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iggywriter

Seventh Year Rookie: Season in Review

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Okay, 

So this is going to be an interesting post (I hope!). The last two trips have been range trips. I've reviewed the links and watched a few videos in the last few days, and things are starting to click a little more for me. The first thing of note: Ben Hogan's Five Lessons is going to become my bible. I've started working with the grip and figuring out just exactly where to stand. I think I'm getting close here; because I'm making much better contact, and I'm starting to get a feel as to where exactly the club face is making contact with the ball during the strike. 

My SGI's, while wonderful for lowering scores, is kinda hard to use to figure out exactly how to make changes to the swing. I just don't get enough feedback or feel to understand things the way I would like. I ended up searching for a blade for this purpose, and lo and behold: I managed to purchase a Wilson Staff FG-17 3 iron and PW for a combined total of $2 (Salvation Army find). Believe it or not, the clubs are in pretty damn good shape; they could use some new grips, but otherwise, they look rarely played. 

I took the FG-17's to range today with the hopes of seeing if I could manage to hit the things. I really wasn't hopefully when I took a leap of faith and bought them. The first thing of note is that I can hit the PW about as well as I can hit the PW from my SGI Wilson set. I like the way the club feels; it's incredibly smooth and has this unbelievably smooth feeling when correct contact is made. I've never felt anything like it. 

The 3 Iron scared me; I've never tried to hit one before, and frankly, I would have preferred a 7 iron, but there wasn't one to be found. The first few swings with it were absolutely terrible. I wasn't making contact, or when I did, it hooked really far right (about 160 yards straight, and then another 20 yards with the hook). I took a break from them and went back to my standard clubs, and found that I started hitting the 7 iron consistently straight and about 140 yards.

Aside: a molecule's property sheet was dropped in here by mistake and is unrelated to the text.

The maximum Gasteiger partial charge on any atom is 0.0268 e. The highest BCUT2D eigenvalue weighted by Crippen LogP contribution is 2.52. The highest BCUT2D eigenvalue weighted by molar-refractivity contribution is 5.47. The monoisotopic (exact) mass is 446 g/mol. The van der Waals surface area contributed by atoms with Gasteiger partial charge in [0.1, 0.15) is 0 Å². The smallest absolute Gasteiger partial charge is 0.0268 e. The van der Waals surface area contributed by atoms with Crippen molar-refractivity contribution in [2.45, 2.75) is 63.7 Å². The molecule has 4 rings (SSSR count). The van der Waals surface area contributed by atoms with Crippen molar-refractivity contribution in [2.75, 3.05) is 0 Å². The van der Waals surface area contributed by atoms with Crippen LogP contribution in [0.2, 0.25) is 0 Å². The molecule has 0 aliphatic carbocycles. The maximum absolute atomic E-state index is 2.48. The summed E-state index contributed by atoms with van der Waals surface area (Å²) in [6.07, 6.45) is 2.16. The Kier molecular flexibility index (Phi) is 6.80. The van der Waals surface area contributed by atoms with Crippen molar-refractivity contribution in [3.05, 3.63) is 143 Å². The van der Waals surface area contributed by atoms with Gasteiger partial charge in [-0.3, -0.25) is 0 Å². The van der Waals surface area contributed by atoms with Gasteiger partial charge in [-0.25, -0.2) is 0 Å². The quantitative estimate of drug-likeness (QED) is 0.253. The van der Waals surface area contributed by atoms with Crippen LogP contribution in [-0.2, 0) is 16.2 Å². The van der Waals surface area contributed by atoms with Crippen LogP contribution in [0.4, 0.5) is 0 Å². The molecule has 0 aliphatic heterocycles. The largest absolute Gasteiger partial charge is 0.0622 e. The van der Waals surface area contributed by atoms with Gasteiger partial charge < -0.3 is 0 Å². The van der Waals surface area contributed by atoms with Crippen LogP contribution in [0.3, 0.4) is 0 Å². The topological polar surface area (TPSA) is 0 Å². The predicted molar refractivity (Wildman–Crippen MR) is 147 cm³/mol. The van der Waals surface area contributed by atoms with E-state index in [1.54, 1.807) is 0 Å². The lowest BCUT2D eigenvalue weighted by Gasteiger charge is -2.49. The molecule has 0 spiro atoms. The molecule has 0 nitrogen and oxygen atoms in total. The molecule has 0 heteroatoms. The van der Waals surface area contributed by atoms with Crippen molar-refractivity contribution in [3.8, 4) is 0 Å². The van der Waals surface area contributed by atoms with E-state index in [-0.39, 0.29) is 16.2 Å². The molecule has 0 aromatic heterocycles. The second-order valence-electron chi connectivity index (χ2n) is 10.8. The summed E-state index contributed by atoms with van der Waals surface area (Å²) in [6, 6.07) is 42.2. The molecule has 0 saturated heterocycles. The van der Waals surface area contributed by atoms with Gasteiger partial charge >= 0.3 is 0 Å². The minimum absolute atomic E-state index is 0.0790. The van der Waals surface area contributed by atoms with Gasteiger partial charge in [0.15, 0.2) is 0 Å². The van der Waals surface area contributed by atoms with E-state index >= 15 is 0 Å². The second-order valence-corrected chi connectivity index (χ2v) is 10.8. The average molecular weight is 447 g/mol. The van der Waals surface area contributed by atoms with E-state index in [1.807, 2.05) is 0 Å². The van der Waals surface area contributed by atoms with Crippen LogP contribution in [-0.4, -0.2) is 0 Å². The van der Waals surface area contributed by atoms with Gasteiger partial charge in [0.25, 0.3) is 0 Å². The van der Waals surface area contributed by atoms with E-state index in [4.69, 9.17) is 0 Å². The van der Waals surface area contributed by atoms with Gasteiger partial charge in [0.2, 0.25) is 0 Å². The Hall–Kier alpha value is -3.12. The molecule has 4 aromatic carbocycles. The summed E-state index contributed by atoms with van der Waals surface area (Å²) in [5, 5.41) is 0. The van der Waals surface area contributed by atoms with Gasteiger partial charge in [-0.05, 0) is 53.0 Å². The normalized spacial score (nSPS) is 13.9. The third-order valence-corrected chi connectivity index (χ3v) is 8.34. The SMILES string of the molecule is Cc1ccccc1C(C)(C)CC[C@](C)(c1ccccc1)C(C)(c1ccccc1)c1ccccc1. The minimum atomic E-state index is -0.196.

Towards the end of my session today, with only 25 or so balls left, I decided to spend the time focusing on the swing with the 3 iron. I discovered that I was standing too far away from the ball. I stepped in a little bit; I relaxed my hands in the grip (I tend to hold the club super tight), and I practiced the wobble. I gave a swing and knew it was bad before I looked to see where the ball was going; I could feel that I toed it, and I could feel that contact hit the mat first before striking the ball, and that little bit of vibration in my fingers let me know that if I did it again, it'd sting just a little bit more. I really didn't want to feel that sting; so I took another ball, found my stance and loosened my grip again, wobbled, and took a few practice swings. I remembered to lead with my hips this time, instead of my arms, and when I made contact with the ball it was so smooth and beautiful feeling. I can't really describe how it felt; it was just the most satisfying swing. The ball coasted upwards and I could see it still climbing, and then gently dropping out of the air. It carried past the 150 sign; probably about 160 - 165 and then a friendly bounce gave the roll at least another 10 yards or so. I repeated the swing, and got similar results on about half of my remaining balls. Each good swing felt really good; each bad swing felt really bad, but I instantly knew where the face made contact, and was able to adjust for the next shot again and again. 

I know I'm not going to be able to actually play blades anytime in the near future, but I think these Wilson's can provide enough to help me work on the mechanics of the swing, and work with my playing clubs better. This is probably going to be controversial, and I understand if a bunch of you think I'm insane, or just inexperienced, or whatever. Maybe all of that's true; but I felt something really good today on the range and I feel like I accomplished a great deal. 

Edited by iggywriter

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7 hours ago, iggywriter said:

I understand if a bunch of you think I'm insane, or just inexperienced, or whatever. 

I’m glad you got that beautiful feeling of a good strike, especially with a blade. You’re not insane. Inexperienced yes. But hey, we all started at sometime. What I want to stress is the importance of working properly toward a mechanically sound swing. I strongly encourage you to post your swing video. I know that sounds like a pain in the ass. But I’ll tell you, you don’t want to start to ingrain compensations from improper mechanics. It’ll give you so much more trouble in the long run. I played for years trying this on my own ( of course there was no internet nor video analysis available in those times) and now I’m having to unravel the garbage.